Overhead closely cropped horizontal image of glass and ceramic bowls and metal measuring cups of various sizes filled with cocoa powder, whole dates, ground flax, raw almonds, coconut oil, and uncooked oats, on a white background.

For the cocoa powder, I’ve found that 2 rounded tablespoons provides just the right amount of chocolate flavor. However, before rolling the mixture into balls, you can taste and add more cocoa powder to taste as needed.

If you’re trying to cut back on calories, I’ve also had success making these with 2 tablespoons of water instead of the melted coconut oil.

Step 2 – Combine Ingredients in Food Processor

Place the almonds in a food processor and pulse until finely chopped.

Overhead closely cropped horizontal image of ground nuts in a food processor, on a white background.

Add the oats, flax seed, and cocoa powder, and pulse again until well combined.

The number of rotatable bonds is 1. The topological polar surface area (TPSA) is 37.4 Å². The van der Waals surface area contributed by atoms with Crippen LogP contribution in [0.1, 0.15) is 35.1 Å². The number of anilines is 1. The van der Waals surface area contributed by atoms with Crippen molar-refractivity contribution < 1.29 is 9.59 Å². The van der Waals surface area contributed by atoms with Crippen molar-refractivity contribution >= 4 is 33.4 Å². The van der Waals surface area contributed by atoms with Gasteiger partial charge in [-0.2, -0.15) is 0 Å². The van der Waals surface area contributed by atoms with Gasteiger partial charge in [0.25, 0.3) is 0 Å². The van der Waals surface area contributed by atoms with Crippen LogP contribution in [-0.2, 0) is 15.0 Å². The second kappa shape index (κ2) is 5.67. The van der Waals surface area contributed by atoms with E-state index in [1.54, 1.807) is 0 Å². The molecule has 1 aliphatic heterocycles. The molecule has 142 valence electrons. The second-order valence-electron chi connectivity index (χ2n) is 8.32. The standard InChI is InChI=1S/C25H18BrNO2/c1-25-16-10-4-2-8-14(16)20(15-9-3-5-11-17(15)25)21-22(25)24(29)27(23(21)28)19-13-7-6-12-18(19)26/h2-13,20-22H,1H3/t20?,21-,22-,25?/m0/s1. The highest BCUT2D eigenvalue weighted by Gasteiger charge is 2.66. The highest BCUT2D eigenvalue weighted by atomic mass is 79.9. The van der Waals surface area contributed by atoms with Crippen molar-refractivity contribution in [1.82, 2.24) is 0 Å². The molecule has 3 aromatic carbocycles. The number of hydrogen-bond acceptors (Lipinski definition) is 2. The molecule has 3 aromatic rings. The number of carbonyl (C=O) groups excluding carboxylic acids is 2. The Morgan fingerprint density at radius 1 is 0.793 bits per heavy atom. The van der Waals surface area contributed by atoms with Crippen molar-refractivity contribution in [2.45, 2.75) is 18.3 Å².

Add the dates and pulse for 30 seconds, or until the mixture is fully combined and crumbly. Drizzle the melted coconut oil over the top and pulse for a few seconds, or until the mixture is sticky and holds together.

Closely cropped overhead horizontal image of a mixture of dates and oats in a food processor with a black handle and base, and clear plastic canister, on a white background.

If the mixture is still crumbly, add an additional 2-3 teaspoons of melted oil and pulse again.

Step 3 – Roll into Balls and Refrigerate

Roll into 24 1-inch balls and place onto a tray or in a baking dish.